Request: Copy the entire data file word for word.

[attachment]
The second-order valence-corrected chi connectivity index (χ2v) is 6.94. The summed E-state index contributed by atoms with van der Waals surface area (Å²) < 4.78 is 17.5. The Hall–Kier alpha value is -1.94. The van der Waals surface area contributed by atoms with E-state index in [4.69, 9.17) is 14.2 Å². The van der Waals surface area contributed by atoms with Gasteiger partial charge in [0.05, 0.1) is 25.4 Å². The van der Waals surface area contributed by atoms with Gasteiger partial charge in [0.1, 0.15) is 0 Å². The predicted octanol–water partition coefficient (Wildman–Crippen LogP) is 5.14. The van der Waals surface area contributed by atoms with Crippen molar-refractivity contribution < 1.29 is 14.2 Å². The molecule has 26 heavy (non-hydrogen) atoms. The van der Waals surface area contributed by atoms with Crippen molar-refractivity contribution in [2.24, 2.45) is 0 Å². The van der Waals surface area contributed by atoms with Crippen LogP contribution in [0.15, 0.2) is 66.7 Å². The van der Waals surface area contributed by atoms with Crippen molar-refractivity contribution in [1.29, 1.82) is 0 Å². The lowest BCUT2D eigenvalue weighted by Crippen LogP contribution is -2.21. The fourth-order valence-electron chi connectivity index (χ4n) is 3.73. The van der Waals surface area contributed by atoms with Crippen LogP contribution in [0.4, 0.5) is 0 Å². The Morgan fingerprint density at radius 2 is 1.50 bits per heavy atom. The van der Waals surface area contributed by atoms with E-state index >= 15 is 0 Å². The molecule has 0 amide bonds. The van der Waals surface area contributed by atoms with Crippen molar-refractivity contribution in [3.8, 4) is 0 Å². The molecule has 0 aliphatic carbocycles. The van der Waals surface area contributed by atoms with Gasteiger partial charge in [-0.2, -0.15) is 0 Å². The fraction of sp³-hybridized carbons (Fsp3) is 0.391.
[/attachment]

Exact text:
The second-order valence-corrected chi connectivity index (χ2v) is 6.94. The summed E-state index contributed by atoms with van der Waals surface area (Å²) < 4.78 is 17.5. The Hall–Kier alpha value is -1.94. The van der Waals surface area contributed by atoms with E-state index in [4.69, 9.17) is 14.2 Å². The van der Waals surface area contributed by atoms with Gasteiger partial charge in [0.05, 0.1) is 25.4 Å². The van der Waals surface area contributed by atoms with Gasteiger partial charge in [0.1, 0.15) is 0 Å². The predicted octanol–water partition coefficient (Wildman–Crippen LogP) is 5.14. The van der Waals surface area contributed by atoms with Crippen molar-refractivity contribution < 1.29 is 14.2 Å². The molecule has 26 heavy (non-hydrogen) atoms. The van der Waals surface area contributed by atoms with Crippen molar-refractivity contribution in [2.24, 2.45) is 0 Å². The van der Waals surface area contributed by atoms with Crippen LogP contribution in [0.15, 0.2) is 66.7 Å². The van der Waals surface area contributed by atoms with Crippen molar-refractivity contribution in [1.29, 1.82) is 0 Å². The lowest BCUT2D eigenvalue weighted by Crippen LogP contribution is -2.21. The fourth-order valence-electron chi connectivity index (χ4n) is 3.73. The van der Waals surface area contributed by atoms with Crippen LogP contribution in [0.4, 0.5) is 0 Å². The Morgan fingerprint density at radius 2 is 1.50 bits per heavy atom. The van der Waals surface area contributed by atoms with E-state index >= 15 is 0 Å². The molecule has 0 amide bonds. The van der Waals surface area contributed by atoms with Crippen molar-refractivity contribution in [3.8, 4) is 0 Å². The molecule has 0 aliphatic carbocycles. The van der Waals surface area contributed by atoms with Gasteiger partial charge in [-0.2, -0.15) is 0 Å². The fraction of sp³-hybridized carbons (Fsp3) is 0.391.